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Blues, any way you like it

Iowa City-based musician Kevin Burt will appear for the seventh consecutive year on the North Liberty Blues & BBQ stage this Saturday. (Leader file photo by Lori Lindner)

NORTH LIBERTY– Funky and soulful, jazzy and upbeat, or down-home and root-bound; however you take your music, North Liberty Blues & BBQ will be serving it up for you this weekend.
Saturday, May 25, marks the seventh annual North Liberty Blues & BBQ festival, this year presented by South Slope Cooperative Communications. The free, family-friendly event has become a Memorial Day weekend tradition in its own right, gaining in attendance from about 1,000 the first year to an estimated 8,000 to 10,000 people in 2012. Tasty barbecue and other foods, specialty beers in the beverage garden and free children’s activities, as well as a fireworks display, are all part of the draw.
But it’s the music that takes center stage.
Kicking things off again this year are young musicians from the North Central Junior High band. Students from Music4Life music studio in North Liberty appear about midway through the day. Both sets give area youth the chance to highlight the work they have been doing throughout the year to hone their musical skills.
Encouraging young people in their musical pursuits is right in tune with guest Hal Reed, who appears at 8 p.m. Reed is not only a born-in-the-delta, true blue Mississippi blues man, but he also owns Quad Cities blues club Muddy Waters– a gig he describes as a wonderful opportunity to keep the blues alive.
“The most gratifying thing you can do, besides teach, is having great players come through and be able to serve our community some of the best music they can find,” Reed said. The teaching he refers to is the time he spends educating others on the cultural and historical roots of American music.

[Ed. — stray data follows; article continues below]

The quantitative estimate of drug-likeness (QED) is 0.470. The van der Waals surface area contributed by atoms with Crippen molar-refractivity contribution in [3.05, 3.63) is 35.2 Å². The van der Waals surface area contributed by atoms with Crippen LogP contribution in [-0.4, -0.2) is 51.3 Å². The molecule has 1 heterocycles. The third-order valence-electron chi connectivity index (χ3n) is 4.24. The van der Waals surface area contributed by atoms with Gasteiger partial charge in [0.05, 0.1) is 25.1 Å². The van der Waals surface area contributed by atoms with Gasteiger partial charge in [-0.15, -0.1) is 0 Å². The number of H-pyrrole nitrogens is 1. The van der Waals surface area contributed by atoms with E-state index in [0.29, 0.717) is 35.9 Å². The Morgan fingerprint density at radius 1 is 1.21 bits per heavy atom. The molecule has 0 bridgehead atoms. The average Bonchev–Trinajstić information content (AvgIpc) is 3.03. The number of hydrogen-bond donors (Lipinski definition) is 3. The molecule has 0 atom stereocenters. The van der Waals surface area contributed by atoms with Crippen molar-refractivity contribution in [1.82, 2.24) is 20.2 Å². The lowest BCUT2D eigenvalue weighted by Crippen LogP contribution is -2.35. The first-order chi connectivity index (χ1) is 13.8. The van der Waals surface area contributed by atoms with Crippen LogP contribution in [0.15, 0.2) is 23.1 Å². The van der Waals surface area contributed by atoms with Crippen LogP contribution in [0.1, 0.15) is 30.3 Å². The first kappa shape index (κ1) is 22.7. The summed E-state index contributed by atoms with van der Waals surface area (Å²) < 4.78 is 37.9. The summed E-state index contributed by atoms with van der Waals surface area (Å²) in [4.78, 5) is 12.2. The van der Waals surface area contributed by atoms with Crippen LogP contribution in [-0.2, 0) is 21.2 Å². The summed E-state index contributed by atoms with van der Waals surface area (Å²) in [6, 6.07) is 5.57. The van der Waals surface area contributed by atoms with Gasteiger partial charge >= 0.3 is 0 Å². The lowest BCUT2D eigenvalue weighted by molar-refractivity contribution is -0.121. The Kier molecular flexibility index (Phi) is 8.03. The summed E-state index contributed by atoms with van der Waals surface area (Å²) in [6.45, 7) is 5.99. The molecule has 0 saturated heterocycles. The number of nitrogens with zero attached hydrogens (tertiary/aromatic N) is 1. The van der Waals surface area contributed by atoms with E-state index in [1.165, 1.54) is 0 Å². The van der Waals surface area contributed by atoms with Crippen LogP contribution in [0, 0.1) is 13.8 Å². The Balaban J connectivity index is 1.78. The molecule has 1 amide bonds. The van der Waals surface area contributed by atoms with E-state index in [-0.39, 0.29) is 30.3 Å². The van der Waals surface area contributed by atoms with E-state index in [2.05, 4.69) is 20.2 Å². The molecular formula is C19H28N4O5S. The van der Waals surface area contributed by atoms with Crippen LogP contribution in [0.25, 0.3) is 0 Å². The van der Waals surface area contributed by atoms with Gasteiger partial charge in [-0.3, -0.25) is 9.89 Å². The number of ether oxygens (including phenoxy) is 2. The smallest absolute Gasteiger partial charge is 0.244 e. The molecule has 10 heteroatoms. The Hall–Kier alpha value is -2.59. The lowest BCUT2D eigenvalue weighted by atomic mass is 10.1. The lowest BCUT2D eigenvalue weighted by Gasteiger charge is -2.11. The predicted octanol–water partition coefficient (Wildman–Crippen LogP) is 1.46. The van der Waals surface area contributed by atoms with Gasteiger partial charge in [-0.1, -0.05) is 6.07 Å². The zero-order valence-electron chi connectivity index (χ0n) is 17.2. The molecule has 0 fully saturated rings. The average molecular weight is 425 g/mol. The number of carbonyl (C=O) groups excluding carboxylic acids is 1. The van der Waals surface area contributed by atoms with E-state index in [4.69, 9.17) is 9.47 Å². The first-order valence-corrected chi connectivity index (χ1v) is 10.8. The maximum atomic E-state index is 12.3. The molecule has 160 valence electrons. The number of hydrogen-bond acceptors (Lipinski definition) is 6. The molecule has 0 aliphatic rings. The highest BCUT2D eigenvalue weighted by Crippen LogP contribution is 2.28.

He draws upon his own experiences growing up in the Mississippi delta. Reed said he started carrying around drumsticks when he was just 4 years old. Reed’s grandfather, Lucious Smith, was a blues musician who eventually appeared on recordings in the 1940s that are now part of the Allen Lomax collection in the Library of Congress’ American Folklife Center. Reed’s grandmother was a devout Christian and church-goer.
“They were quite the opposite of each other,” said Reed, “but they grew me up right in the middle. I could play the drums and banjo on Friday and Saturday night, but I had to get up and go to church on Sunday.”
Primarily a vocalist raised on southern gospel, Reed said he started a band when he came to the Quad Cities in the 1990s because he missed singing the blues. That’s when he began playing harmonica as well.
“I had a few guitar slingers in the band who would do five minute solos, so I had to find something to do other than stand on the stage looking like a dummy, so I picked up the harp,” he said. Now, the self-taught musician has become an educator himself, conducting presentations and workshops for others, from preschoolers to adults.
Reed said it is important for young people to understand that all of American-born music genres actually evolved from the drumbeats of Africa’s west coast.